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Quadratic form, law of inertia 
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#1
Dec2012, 06:49 AM

P: 150

Getting ready for linear algebra exam. One question that I got right but not exactly sure why is this:
 Consider the quadratic form Q(x,y,z) = 3x^2 + 3z^2 + 4xy + 4xy + 8xz a) Decide if Q is positive definite, indefinite, etc. b) What point on the surface Q = 1 lies closest to the origin and what is that distance?  I computed the eigenvalues and got 1, 1 and 8, i.e. indefinite. But when just completing the square, there is only two positive terms: x(3x + 4y + 8z) + z(3z + 4y). How does this mesh with Sylvesters law of inertia? Also, this form has got to be some kind of hyperboloid or something. So how can I know if the point associated with 1/sqrt(8) is actually on the surface? Since we're dealing with hyperbolas and not ellipses, that isn't always the case, is it?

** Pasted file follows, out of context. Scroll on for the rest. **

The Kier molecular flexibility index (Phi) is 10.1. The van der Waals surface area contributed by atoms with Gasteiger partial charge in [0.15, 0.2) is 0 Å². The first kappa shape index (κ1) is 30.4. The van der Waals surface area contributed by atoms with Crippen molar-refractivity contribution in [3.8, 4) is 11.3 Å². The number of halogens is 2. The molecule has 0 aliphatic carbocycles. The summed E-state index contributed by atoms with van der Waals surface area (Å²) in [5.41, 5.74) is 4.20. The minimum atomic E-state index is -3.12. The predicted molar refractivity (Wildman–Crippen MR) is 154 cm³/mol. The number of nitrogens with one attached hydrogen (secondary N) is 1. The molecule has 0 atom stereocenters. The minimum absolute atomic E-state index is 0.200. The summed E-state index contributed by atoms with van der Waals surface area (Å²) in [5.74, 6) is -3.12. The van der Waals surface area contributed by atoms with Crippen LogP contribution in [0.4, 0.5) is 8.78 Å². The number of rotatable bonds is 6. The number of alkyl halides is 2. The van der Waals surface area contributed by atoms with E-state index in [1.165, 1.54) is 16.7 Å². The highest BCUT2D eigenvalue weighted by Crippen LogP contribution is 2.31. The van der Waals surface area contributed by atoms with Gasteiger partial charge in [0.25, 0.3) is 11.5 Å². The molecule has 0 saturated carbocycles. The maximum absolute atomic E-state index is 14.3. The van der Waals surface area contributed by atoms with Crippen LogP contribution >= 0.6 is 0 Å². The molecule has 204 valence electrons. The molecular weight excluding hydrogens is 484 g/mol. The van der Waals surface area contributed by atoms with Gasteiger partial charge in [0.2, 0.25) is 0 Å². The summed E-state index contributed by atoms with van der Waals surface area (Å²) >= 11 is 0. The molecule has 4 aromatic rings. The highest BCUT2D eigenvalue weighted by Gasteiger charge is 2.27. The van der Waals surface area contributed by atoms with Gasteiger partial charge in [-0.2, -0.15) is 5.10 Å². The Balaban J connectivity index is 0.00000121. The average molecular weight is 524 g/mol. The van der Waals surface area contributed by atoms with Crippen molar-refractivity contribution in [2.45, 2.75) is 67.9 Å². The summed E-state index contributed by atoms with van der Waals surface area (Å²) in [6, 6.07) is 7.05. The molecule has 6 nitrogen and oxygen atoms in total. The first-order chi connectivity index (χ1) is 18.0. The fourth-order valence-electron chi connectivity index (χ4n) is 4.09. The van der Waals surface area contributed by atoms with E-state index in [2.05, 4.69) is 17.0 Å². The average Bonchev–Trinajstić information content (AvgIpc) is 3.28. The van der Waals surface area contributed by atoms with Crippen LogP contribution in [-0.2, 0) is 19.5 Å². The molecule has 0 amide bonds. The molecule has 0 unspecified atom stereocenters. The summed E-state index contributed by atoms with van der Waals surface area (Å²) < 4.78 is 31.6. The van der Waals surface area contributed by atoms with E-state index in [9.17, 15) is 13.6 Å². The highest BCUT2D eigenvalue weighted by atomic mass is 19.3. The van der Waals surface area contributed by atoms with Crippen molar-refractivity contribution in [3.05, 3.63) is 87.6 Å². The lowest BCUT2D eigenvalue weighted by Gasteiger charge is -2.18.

#2
Dec2012, 07:05 AM

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[tex]3\left(x + \frac23y + \frac43z\right)^2  \frac43\left(y + \frac12z\right)^2  2z^2[/tex] 


#3
Dec2012, 07:14 AM

P: 150




#4
Dec2012, 07:34 AM

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P: 1,008

Quadratic form, law of inertia



#5
Dec2112, 03:38 PM

P: 80

out of curiosity what level of linear algebra is this? Because I just finished my course and we never covered this haha. Though we did talk about eigenvectors



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